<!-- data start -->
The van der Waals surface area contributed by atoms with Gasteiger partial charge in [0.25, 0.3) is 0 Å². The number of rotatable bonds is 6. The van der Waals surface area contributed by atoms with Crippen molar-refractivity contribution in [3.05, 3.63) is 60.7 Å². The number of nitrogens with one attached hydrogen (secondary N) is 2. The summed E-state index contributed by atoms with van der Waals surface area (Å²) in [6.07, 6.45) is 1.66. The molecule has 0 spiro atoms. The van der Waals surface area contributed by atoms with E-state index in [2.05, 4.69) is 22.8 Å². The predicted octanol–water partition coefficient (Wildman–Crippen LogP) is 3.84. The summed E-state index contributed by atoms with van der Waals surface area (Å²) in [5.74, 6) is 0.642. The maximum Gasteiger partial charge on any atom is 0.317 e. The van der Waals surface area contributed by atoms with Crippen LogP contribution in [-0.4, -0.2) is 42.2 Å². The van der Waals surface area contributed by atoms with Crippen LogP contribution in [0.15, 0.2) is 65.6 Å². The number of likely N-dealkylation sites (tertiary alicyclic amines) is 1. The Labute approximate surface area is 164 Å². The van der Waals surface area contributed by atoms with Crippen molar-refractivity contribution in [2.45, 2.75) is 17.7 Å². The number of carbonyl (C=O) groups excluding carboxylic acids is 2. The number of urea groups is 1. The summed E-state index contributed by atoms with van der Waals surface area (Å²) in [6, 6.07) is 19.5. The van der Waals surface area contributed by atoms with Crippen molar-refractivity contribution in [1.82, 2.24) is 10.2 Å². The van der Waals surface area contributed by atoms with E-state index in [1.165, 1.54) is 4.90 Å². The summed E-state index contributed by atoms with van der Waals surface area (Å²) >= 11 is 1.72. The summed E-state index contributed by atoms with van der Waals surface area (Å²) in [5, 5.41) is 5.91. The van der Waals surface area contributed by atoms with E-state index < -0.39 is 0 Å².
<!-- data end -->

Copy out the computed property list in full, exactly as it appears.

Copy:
The van der Waals surface area contributed by atoms with Gasteiger partial charge in [0.25, 0.3) is 0 Å². The number of rotatable bonds is 6. The van der Waals surface area contributed by atoms with Crippen molar-refractivity contribution in [3.05, 3.63) is 60.7 Å². The number of nitrogens with one attached hydrogen (secondary N) is 2. The summed E-state index contributed by atoms with van der Waals surface area (Å²) in [6.07, 6.45) is 1.66. The molecule has 0 spiro atoms. The van der Waals surface area contributed by atoms with E-state index in [2.05, 4.69) is 22.8 Å². The predicted octanol–water partition coefficient (Wildman–Crippen LogP) is 3.84. The summed E-state index contributed by atoms with van der Waals surface area (Å²) in [5.74, 6) is 0.642. The maximum Gasteiger partial charge on any atom is 0.317 e. The van der Waals surface area contributed by atoms with Crippen LogP contribution in [-0.4, -0.2) is 42.2 Å². The van der Waals surface area contributed by atoms with Crippen LogP contribution in [0.15, 0.2) is 65.6 Å². The number of likely N-dealkylation sites (tertiary alicyclic amines) is 1. The Labute approximate surface area is 164 Å². The van der Waals surface area contributed by atoms with Crippen molar-refractivity contribution in [2.45, 2.75) is 17.7 Å². The number of carbonyl (C=O) groups excluding carboxylic acids is 2. The number of urea groups is 1. The summed E-state index contributed by atoms with van der Waals surface area (Å²) in [6, 6.07) is 19.5. The van der Waals surface area contributed by atoms with Crippen molar-refractivity contribution in [1.82, 2.24) is 10.2 Å². The van der Waals surface area contributed by atoms with E-state index in [1.165, 1.54) is 4.90 Å². The summed E-state index contributed by atoms with van der Waals surface area (Å²) >= 11 is 1.72. The summed E-state index contributed by atoms with van der Waals surface area (Å²) in [5, 5.41) is 5.91. The van der Waals surface area contributed by atoms with E-state index < -0.39 is 0 Å².